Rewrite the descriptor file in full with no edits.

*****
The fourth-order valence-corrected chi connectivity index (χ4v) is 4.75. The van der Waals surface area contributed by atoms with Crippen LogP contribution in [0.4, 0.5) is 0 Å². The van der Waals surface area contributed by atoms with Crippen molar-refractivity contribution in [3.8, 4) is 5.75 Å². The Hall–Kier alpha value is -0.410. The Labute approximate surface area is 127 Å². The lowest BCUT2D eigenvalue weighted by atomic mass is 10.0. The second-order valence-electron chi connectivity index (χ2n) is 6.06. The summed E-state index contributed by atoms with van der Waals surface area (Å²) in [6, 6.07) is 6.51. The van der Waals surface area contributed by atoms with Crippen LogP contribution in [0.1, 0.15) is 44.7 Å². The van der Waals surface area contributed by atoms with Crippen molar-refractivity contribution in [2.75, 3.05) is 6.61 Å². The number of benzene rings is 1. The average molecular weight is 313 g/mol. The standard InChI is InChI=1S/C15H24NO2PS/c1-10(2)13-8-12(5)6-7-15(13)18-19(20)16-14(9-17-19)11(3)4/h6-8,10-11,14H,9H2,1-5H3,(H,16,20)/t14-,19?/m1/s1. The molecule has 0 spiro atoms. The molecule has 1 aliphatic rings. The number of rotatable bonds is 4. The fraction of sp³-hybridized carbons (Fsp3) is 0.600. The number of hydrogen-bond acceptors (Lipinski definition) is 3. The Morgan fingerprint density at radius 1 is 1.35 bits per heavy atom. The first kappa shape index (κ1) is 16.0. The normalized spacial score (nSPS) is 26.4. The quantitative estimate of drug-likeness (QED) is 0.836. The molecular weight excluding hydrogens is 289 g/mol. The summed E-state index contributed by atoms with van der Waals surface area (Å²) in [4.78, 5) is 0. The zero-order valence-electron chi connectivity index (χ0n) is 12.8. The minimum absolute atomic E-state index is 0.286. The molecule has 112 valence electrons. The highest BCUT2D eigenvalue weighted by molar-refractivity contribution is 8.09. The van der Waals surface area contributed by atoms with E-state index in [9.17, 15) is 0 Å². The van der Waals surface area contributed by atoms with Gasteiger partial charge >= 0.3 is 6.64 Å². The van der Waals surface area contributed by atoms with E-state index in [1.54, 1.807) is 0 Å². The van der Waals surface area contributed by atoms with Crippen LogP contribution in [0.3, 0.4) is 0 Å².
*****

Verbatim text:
The fourth-order valence-corrected chi connectivity index (χ4v) is 4.75. The van der Waals surface area contributed by atoms with Crippen LogP contribution in [0.4, 0.5) is 0 Å². The van der Waals surface area contributed by atoms with Crippen molar-refractivity contribution in [3.8, 4) is 5.75 Å². The Hall–Kier alpha value is -0.410. The Labute approximate surface area is 127 Å². The lowest BCUT2D eigenvalue weighted by atomic mass is 10.0. The second-order valence-electron chi connectivity index (χ2n) is 6.06. The summed E-state index contributed by atoms with van der Waals surface area (Å²) in [6, 6.07) is 6.51. The van der Waals surface area contributed by atoms with Crippen LogP contribution in [0.1, 0.15) is 44.7 Å². The van der Waals surface area contributed by atoms with Crippen molar-refractivity contribution in [2.75, 3.05) is 6.61 Å². The number of benzene rings is 1. The average molecular weight is 313 g/mol. The standard InChI is InChI=1S/C15H24NO2PS/c1-10(2)13-8-12(5)6-7-15(13)18-19(20)16-14(9-17-19)11(3)4/h6-8,10-11,14H,9H2,1-5H3,(H,16,20)/t14-,19?/m1/s1. The molecule has 0 spiro atoms. The molecule has 1 aliphatic rings. The number of rotatable bonds is 4. The fraction of sp³-hybridized carbons (Fsp3) is 0.600. The number of hydrogen-bond acceptors (Lipinski definition) is 3. The Morgan fingerprint density at radius 1 is 1.35 bits per heavy atom. The first kappa shape index (κ1) is 16.0. The normalized spacial score (nSPS) is 26.4. The quantitative estimate of drug-likeness (QED) is 0.836. The molecular weight excluding hydrogens is 289 g/mol. The summed E-state index contributed by atoms with van der Waals surface area (Å²) in [4.78, 5) is 0. The zero-order valence-electron chi connectivity index (χ0n) is 12.8. The minimum absolute atomic E-state index is 0.286. The molecule has 112 valence electrons. The highest BCUT2D eigenvalue weighted by molar-refractivity contribution is 8.09. The van der Waals surface area contributed by atoms with E-state index in [9.17, 15) is 0 Å². The van der Waals surface area contributed by atoms with Gasteiger partial charge >= 0.3 is 6.64 Å². The van der Waals surface area contributed by atoms with E-state index in [1.54, 1.807) is 0 Å². The van der Waals surface area contributed by atoms with Crippen LogP contribution in [0.3, 0.4) is 0 Å².